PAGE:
VOL. 128 | NO. 54 | Tuesday, March 19, 2013
Jobless Rates Rise in January in Half of US States
CHRISTOPHER S. RUGABER | AP Economics Writer
WASHINGTON (AP) – Unemployment rates increased in half of U.S. states in January from December, as employers nationwide added the fewest jobs in seven months.
The Labor Department said Monday that unemployment rates rose in 25 states. They fell in only 8 states and were unchanged in 17.
Despite the increase, some long-suffering states showed improvement in January.
Florida's unemployment rate fell below the national level for the first time in five years, further evidence that the state is recovering from a deep housing slump.
And Michigan, which has benefited from the comeback of the auto industry, added 26,500 jobs in January – the most of any state. Its unemployment rate was unchanged at 8.9 percent.
Nationally, the unemployment rate ticked up in January to 7.9 percent from 7.8 percent in December. Employers added only 119,000 jobs, down from 219,000 in December.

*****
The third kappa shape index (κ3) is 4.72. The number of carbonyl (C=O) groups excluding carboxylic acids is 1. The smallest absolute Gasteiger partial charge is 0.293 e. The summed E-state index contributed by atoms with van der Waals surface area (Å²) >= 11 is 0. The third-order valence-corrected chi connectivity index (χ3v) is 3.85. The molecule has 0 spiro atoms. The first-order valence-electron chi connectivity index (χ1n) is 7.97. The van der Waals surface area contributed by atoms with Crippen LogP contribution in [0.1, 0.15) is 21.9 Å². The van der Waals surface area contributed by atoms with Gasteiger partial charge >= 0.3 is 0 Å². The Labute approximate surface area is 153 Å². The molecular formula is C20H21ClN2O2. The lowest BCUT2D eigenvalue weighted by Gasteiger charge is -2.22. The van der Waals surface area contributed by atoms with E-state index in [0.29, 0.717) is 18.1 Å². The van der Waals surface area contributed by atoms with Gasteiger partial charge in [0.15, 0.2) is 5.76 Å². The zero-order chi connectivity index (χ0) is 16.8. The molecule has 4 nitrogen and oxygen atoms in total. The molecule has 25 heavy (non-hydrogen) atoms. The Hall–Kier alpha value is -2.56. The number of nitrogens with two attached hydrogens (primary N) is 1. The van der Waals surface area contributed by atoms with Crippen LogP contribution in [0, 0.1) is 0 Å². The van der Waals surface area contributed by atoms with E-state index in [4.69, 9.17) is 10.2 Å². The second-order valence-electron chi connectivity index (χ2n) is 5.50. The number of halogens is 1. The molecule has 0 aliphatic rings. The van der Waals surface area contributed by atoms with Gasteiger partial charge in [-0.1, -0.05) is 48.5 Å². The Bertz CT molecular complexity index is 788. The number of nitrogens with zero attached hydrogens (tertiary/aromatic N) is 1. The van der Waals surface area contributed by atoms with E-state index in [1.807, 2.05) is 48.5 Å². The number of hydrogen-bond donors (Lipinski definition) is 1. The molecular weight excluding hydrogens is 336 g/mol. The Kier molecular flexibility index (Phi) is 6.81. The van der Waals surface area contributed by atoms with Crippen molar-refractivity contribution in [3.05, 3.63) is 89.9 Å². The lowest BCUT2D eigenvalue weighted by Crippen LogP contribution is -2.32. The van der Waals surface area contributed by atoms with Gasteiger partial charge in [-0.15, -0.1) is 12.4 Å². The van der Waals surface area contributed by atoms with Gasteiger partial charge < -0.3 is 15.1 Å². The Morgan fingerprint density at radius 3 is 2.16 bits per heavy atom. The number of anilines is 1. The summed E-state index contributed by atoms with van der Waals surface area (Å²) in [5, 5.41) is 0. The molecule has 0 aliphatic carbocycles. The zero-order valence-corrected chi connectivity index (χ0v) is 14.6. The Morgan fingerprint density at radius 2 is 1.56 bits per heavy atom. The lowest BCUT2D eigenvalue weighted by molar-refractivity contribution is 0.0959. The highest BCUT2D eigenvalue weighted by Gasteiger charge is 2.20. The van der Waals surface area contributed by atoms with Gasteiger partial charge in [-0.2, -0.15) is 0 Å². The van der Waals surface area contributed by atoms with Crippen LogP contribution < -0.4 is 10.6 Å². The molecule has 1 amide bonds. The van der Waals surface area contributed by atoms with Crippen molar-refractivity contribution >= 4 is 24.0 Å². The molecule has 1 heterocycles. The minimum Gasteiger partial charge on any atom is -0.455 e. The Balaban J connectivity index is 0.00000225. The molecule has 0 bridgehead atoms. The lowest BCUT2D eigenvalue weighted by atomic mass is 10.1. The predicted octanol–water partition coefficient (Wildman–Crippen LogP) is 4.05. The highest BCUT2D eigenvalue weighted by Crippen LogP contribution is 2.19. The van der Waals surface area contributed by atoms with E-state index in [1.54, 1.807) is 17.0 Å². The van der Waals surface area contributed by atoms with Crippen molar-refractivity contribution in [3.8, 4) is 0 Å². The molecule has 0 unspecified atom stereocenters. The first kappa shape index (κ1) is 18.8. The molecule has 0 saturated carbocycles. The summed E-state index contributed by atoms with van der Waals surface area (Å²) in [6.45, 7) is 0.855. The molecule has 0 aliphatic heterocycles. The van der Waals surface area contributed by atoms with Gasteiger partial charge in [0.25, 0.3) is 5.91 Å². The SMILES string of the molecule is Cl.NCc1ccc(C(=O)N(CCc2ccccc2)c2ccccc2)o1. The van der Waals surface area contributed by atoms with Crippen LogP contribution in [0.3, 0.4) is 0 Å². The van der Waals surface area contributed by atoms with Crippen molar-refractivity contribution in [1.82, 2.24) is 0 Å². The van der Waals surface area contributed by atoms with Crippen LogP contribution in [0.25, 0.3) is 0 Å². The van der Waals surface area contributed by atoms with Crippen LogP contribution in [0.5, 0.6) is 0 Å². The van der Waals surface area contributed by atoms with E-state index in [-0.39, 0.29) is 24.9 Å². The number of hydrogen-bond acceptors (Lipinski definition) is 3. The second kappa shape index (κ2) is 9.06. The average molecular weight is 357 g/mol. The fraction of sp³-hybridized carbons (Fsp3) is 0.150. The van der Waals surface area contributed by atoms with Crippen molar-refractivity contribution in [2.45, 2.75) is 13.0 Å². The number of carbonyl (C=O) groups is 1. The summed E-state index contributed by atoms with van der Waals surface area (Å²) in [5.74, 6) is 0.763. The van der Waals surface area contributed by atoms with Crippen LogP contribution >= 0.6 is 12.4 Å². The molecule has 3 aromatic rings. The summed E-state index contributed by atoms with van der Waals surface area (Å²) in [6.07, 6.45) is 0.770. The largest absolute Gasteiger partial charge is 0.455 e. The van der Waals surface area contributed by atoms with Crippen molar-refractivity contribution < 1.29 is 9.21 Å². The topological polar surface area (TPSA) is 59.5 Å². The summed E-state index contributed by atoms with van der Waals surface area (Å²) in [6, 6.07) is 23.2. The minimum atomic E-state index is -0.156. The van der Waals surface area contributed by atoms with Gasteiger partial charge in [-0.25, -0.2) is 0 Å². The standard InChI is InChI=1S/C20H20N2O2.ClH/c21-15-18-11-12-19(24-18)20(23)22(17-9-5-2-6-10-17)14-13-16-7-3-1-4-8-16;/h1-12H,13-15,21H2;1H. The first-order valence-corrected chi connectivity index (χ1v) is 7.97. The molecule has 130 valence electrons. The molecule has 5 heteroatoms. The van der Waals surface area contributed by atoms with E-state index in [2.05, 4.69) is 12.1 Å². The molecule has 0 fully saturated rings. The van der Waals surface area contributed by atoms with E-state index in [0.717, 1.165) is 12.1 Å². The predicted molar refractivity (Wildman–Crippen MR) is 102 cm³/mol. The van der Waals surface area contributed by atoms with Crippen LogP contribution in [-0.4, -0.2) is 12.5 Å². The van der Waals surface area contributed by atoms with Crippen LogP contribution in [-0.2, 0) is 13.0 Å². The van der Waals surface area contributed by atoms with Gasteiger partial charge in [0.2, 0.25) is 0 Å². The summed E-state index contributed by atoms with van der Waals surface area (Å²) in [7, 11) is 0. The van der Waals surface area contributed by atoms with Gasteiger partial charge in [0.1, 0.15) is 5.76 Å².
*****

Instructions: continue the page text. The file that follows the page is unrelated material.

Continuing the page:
Job gains have since accelerated. Employers added 236,000 jobs in February, and the national unemployment rate fell to a four-year low of 7.7 percent.
Florida has added 127,500 jobs in the past year, the third most of any state. The state has benefited from greater tourism as the U.S. economy has slowly recovered. That has led to more jobs at hotels, restaurants and retail stores.
North Dakota had the lowest unemployment rate among states in January, at 3.3 percent. It has benefited from an oil and gas boom. Nebraska had the second lowest at 3.8 percent, followed by South Dakota at 4.4 percent.
California and Rhode Island reported the highest state unemployment rates in January, both at 9.8 percent.
Nevada had the third highest, at 9.7 percent. Still, that's down from 9.8 percent in December. And the state's unemployment rate has fallen sharply over the past 12 months, down from 12 percent in January 2012. That's the biggest year-over-year drop of any state.
One reason for the rapid decline is many out-of-work people in Nevada have stopped looking for jobs. Nevada's work force fell 1.2 percent in the 12 months through January. The government counts people as unemployed only if they are actively looking for work.
Still, some of those out of work have found jobs. In the past year, the number of jobs in the state has increased 2.5 percent.
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